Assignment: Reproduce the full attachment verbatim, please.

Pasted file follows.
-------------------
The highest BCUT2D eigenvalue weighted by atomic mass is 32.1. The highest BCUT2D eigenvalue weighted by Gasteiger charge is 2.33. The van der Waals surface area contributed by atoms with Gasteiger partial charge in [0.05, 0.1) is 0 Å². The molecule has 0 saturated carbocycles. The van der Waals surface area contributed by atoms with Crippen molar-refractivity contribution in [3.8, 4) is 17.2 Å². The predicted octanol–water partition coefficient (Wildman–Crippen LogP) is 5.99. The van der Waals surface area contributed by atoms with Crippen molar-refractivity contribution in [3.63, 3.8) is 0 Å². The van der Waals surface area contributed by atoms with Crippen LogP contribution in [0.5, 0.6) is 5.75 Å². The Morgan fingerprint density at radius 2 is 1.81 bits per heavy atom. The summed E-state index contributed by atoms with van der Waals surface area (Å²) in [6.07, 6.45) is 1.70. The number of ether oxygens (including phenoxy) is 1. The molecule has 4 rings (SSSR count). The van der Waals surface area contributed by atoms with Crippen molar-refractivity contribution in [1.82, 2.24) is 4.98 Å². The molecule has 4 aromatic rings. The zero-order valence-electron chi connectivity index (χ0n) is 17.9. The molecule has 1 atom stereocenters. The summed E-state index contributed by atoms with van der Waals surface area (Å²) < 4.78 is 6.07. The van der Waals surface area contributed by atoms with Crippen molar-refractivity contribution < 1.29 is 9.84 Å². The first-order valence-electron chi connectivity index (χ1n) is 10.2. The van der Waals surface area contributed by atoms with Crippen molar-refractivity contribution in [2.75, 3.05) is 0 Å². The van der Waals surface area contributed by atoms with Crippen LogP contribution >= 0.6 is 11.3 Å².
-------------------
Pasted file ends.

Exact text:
The highest BCUT2D eigenvalue weighted by atomic mass is 32.1. The highest BCUT2D eigenvalue weighted by Gasteiger charge is 2.33. The van der Waals surface area contributed by atoms with Gasteiger partial charge in [0.05, 0.1) is 0 Å². The molecule has 0 saturated carbocycles. The van der Waals surface area contributed by atoms with Crippen molar-refractivity contribution in [3.8, 4) is 17.2 Å². The predicted octanol–water partition coefficient (Wildman–Crippen LogP) is 5.99. The van der Waals surface area contributed by atoms with Crippen molar-refractivity contribution in [3.63, 3.8) is 0 Å². The van der Waals surface area contributed by atoms with Crippen LogP contribution in [0.5, 0.6) is 5.75 Å². The Morgan fingerprint density at radius 2 is 1.81 bits per heavy atom. The summed E-state index contributed by atoms with van der Waals surface area (Å²) in [6.07, 6.45) is 1.70. The number of ether oxygens (including phenoxy) is 1. The molecule has 4 rings (SSSR count). The van der Waals surface area contributed by atoms with Crippen molar-refractivity contribution in [1.82, 2.24) is 4.98 Å². The molecule has 4 aromatic rings. The zero-order valence-electron chi connectivity index (χ0n) is 17.9. The molecule has 1 atom stereocenters. The summed E-state index contributed by atoms with van der Waals surface area (Å²) < 4.78 is 6.07. The van der Waals surface area contributed by atoms with Crippen molar-refractivity contribution < 1.29 is 9.84 Å². The first-order valence-electron chi connectivity index (χ1n) is 10.2. The van der Waals surface area contributed by atoms with Crippen molar-refractivity contribution in [2.75, 3.05) is 0 Å². The van der Waals surface area contributed by atoms with Crippen LogP contribution >= 0.6 is 11.3 Å².